Riddle Me This, or, Solage and His Smoke

Before we leave last week’s reading too far behind, we have to listen to this:

This tricky piece comes out of the lavish tradition of artifice funded by the aristocracy of the duchy of Berry (modern-day southern France). Its composer is a man known to us only as Solage, and his rondeau Fumeaux fume represents the lengths to which a composer’s wry ingenuity could reach. To read the text aloud in the original language (which I assume is still Occitan down there; correction anyone?) is to get a sense of its artifice. The words fold back in on themselves, like the billowing smoke they represent. It is the type of playful prodding of language and meaning that reached such extremes during this period.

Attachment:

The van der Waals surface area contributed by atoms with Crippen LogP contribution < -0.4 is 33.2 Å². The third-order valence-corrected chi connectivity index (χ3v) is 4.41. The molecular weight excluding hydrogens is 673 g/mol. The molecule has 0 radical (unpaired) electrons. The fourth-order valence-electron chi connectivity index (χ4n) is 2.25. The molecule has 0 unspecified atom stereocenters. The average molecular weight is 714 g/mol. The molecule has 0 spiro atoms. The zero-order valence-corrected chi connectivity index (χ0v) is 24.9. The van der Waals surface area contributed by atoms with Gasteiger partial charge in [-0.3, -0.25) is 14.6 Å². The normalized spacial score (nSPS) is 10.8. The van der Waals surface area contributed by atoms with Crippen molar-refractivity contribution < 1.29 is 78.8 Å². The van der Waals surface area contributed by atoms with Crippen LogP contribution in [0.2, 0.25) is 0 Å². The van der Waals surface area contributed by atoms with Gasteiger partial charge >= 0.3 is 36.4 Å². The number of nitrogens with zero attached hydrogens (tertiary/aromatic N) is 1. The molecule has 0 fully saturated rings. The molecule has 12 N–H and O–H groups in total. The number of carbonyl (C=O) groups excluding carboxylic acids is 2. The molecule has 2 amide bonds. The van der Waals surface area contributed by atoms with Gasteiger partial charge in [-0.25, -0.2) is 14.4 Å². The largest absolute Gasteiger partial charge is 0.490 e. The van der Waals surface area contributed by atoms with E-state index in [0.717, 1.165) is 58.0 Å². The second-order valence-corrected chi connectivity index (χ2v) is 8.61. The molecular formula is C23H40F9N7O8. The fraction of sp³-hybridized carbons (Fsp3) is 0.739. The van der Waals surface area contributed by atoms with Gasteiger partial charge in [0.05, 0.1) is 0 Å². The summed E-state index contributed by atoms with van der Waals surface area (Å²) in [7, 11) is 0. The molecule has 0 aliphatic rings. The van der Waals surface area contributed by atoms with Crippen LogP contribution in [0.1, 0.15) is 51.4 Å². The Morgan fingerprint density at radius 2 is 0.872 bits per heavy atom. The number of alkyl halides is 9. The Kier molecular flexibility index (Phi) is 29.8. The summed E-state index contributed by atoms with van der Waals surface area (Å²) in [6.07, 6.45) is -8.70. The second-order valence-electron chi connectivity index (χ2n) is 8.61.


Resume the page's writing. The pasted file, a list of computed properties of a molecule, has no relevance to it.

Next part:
Fumeaux fume par fumee
fumeuse speculacion.

Qu’antre fummet so pensee:
Fumeaux fume par fumee.

quar fumer molt li agree
tant qu’il ait son entencion.
Fumeaux fume par fumee
fumeuse speculacion.

[A smoker smokes through smoke.
A smoky speculation.

Is, between puffs his thought:
A smoker smokes through smoke.

For smoking suits him very well
As long as he keeps his intention.
A smoker smokes through smoke.
A smoky speculation.]

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